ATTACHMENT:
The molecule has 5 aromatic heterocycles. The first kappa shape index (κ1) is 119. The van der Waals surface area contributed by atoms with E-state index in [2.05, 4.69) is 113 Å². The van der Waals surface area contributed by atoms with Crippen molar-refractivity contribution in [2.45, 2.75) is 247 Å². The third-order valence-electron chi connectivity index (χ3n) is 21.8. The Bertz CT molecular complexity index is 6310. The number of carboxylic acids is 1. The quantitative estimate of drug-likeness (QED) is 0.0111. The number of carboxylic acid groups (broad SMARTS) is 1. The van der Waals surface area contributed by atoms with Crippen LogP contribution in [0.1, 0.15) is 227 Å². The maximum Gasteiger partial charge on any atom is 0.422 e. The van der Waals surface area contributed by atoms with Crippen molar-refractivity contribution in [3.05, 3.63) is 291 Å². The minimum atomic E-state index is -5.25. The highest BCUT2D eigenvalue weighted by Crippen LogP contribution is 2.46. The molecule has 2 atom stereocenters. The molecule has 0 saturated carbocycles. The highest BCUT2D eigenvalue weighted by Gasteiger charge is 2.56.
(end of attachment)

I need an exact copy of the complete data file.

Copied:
The molecule has 5 aromatic heterocycles. The first kappa shape index (κ1) is 119. The van der Waals surface area contributed by atoms with E-state index in [2.05, 4.69) is 113 Å². The van der Waals surface area contributed by atoms with Crippen molar-refractivity contribution in [2.45, 2.75) is 247 Å². The third-order valence-electron chi connectivity index (χ3n) is 21.8. The Bertz CT molecular complexity index is 6310. The number of carboxylic acids is 1. The quantitative estimate of drug-likeness (QED) is 0.0111. The number of carboxylic acid groups (broad SMARTS) is 1. The van der Waals surface area contributed by atoms with Crippen LogP contribution in [0.1, 0.15) is 227 Å². The maximum Gasteiger partial charge on any atom is 0.422 e. The van der Waals surface area contributed by atoms with Crippen molar-refractivity contribution in [3.05, 3.63) is 291 Å². The minimum atomic E-state index is -5.25. The highest BCUT2D eigenvalue weighted by Crippen LogP contribution is 2.46. The molecule has 2 atom stereocenters. The molecule has 0 saturated carbocycles. The highest BCUT2D eigenvalue weighted by Gasteiger charge is 2.56.